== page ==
Unions represent groups of employees in certain trades and professions, and engage in "collective bargaining" -- negotiation between an employer and unionized employees in which certain work conditions and terms of employment are decided. Although in the late twentieth and early twenty-first century the power of unions have declined, over the years they have been responsible for many of the employee rights we enjoy today. Some employees, particularly government employees, are still unionized. Below you will find information on unions, rights of union members, and obligations of employers when dealing with represented employees and unionization efforts.
- Unions Basics (Small Business Center)
Visit FindLaw's Small Business Center to learn more about the basics on unions, collective bargaining, the National Labor Relations Act (NLRA), and how this can affect your rights as an employee or an employer.
- Union Member Rights and Officer Responsibilities
Union officers have an important responsibility to protect the rights of union members. Learn about the rights afforded to union members and some of the responsibilities union officers have to meet.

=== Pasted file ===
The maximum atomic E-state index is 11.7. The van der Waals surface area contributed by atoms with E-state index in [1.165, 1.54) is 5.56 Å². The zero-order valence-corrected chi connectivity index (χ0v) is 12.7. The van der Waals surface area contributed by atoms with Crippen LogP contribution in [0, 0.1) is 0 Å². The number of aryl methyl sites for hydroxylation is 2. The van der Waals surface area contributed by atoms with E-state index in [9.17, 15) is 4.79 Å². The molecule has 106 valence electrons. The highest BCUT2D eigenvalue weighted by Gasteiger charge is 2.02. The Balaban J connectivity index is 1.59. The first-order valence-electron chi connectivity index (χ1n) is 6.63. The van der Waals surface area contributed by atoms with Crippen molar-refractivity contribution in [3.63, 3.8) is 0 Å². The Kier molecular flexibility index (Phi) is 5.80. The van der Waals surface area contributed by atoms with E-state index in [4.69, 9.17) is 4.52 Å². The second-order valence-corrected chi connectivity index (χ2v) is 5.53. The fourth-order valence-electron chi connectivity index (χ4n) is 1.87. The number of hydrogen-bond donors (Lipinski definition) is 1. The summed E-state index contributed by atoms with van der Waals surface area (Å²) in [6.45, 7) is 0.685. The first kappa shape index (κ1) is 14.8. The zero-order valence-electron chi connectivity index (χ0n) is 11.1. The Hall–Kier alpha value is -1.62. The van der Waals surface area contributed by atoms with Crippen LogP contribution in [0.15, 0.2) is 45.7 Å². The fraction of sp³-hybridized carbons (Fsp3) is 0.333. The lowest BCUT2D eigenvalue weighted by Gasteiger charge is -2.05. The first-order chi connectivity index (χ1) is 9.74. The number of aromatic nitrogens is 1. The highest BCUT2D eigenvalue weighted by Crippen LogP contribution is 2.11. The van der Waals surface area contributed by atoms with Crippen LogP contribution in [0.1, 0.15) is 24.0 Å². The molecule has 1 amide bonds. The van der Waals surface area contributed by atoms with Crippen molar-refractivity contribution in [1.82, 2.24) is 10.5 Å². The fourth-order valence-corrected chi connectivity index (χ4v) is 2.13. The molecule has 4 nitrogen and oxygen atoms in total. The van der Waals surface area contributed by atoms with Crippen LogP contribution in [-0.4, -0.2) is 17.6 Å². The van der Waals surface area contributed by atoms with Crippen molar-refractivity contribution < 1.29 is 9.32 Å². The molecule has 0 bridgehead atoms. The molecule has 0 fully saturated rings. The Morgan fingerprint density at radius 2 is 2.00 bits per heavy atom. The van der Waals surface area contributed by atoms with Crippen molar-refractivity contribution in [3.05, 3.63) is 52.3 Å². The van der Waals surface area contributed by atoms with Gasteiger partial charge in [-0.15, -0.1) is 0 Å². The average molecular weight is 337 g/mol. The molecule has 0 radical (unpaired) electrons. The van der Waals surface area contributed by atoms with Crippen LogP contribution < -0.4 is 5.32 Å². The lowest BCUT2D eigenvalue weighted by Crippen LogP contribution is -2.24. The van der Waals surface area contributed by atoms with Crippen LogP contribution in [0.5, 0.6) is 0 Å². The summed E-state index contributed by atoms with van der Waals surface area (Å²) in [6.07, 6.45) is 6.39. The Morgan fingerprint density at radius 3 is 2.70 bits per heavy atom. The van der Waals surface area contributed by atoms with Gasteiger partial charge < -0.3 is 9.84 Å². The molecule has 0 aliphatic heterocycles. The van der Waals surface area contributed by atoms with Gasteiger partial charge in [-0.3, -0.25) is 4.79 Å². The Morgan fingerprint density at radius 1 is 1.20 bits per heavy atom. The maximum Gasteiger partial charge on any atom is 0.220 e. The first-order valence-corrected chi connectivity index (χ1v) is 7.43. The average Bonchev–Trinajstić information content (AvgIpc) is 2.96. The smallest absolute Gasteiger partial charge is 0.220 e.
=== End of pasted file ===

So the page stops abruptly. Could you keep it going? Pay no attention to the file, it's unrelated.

- Union Member Rights FAQ
Answers to frequently asked questions about membership in a union and potential disputes, with links to key resources. Read this helpful FAQ to learn your rights as a union member and how unions can help protect you.
- What is Collective Bargaining?
One of the most powerful tools unions have at their disposal is collective bargaining, which is when all the employees band together to get better working conditions. Find out more here.
- FLSA Reference Guide
Comprehensive overview of the Fair Labor Standard Act, or FSLA, which is the key federal law covering wages, employee classification, hours, and other important labor rights and obligations.
- Wages & Benefits: Overview
This informational overview article covers the basics of laws with respect to how employees are paid, such as minimum wages; what benefits are covered by these laws; overtime; and more.